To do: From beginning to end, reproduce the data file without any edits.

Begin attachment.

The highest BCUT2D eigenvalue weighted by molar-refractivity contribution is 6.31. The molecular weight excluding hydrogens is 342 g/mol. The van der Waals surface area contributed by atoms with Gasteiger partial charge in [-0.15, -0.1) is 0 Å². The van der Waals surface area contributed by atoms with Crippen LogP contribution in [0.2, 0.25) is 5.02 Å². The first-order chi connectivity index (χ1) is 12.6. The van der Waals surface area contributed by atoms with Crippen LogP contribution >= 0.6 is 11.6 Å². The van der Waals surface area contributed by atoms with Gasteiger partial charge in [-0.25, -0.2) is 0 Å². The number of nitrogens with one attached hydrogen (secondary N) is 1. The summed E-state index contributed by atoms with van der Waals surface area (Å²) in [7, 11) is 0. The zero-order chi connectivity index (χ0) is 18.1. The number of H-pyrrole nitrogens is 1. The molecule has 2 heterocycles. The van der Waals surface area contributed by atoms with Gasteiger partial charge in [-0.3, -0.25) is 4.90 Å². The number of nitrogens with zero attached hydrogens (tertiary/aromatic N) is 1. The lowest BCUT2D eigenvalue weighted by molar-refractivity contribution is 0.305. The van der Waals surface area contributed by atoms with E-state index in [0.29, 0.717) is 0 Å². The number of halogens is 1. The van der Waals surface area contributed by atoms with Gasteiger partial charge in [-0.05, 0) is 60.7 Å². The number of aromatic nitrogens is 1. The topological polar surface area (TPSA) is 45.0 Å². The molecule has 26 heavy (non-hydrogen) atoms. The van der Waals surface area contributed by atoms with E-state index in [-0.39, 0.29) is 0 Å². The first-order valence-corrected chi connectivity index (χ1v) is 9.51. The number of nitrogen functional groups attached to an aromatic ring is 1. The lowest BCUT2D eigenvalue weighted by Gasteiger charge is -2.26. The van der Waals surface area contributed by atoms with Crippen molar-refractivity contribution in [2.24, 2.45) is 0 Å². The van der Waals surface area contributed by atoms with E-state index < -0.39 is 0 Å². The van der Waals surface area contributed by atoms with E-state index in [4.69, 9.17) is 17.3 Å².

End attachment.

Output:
The highest BCUT2D eigenvalue weighted by molar-refractivity contribution is 6.31. The molecular weight excluding hydrogens is 342 g/mol. The van der Waals surface area contributed by atoms with Gasteiger partial charge in [-0.15, -0.1) is 0 Å². The van der Waals surface area contributed by atoms with Crippen LogP contribution in [0.2, 0.25) is 5.02 Å². The first-order chi connectivity index (χ1) is 12.6. The van der Waals surface area contributed by atoms with Crippen LogP contribution >= 0.6 is 11.6 Å². The van der Waals surface area contributed by atoms with Gasteiger partial charge in [-0.25, -0.2) is 0 Å². The number of nitrogens with one attached hydrogen (secondary N) is 1. The summed E-state index contributed by atoms with van der Waals surface area (Å²) in [7, 11) is 0. The zero-order chi connectivity index (χ0) is 18.1. The number of H-pyrrole nitrogens is 1. The molecule has 2 heterocycles. The van der Waals surface area contributed by atoms with Gasteiger partial charge in [-0.3, -0.25) is 4.90 Å². The number of nitrogens with zero attached hydrogens (tertiary/aromatic N) is 1. The lowest BCUT2D eigenvalue weighted by molar-refractivity contribution is 0.305. The van der Waals surface area contributed by atoms with E-state index in [0.29, 0.717) is 0 Å². The number of halogens is 1. The van der Waals surface area contributed by atoms with Gasteiger partial charge in [-0.05, 0) is 60.7 Å². The number of aromatic nitrogens is 1. The topological polar surface area (TPSA) is 45.0 Å². The molecule has 26 heavy (non-hydrogen) atoms. The van der Waals surface area contributed by atoms with E-state index in [-0.39, 0.29) is 0 Å². The first-order valence-corrected chi connectivity index (χ1v) is 9.51. The number of nitrogen functional groups attached to an aromatic ring is 1. The lowest BCUT2D eigenvalue weighted by Gasteiger charge is -2.26. The van der Waals surface area contributed by atoms with Crippen molar-refractivity contribution in [2.24, 2.45) is 0 Å². The van der Waals surface area contributed by atoms with E-state index < -0.39 is 0 Å². The van der Waals surface area contributed by atoms with E-state index in [4.69, 9.17) is 17.3 Å².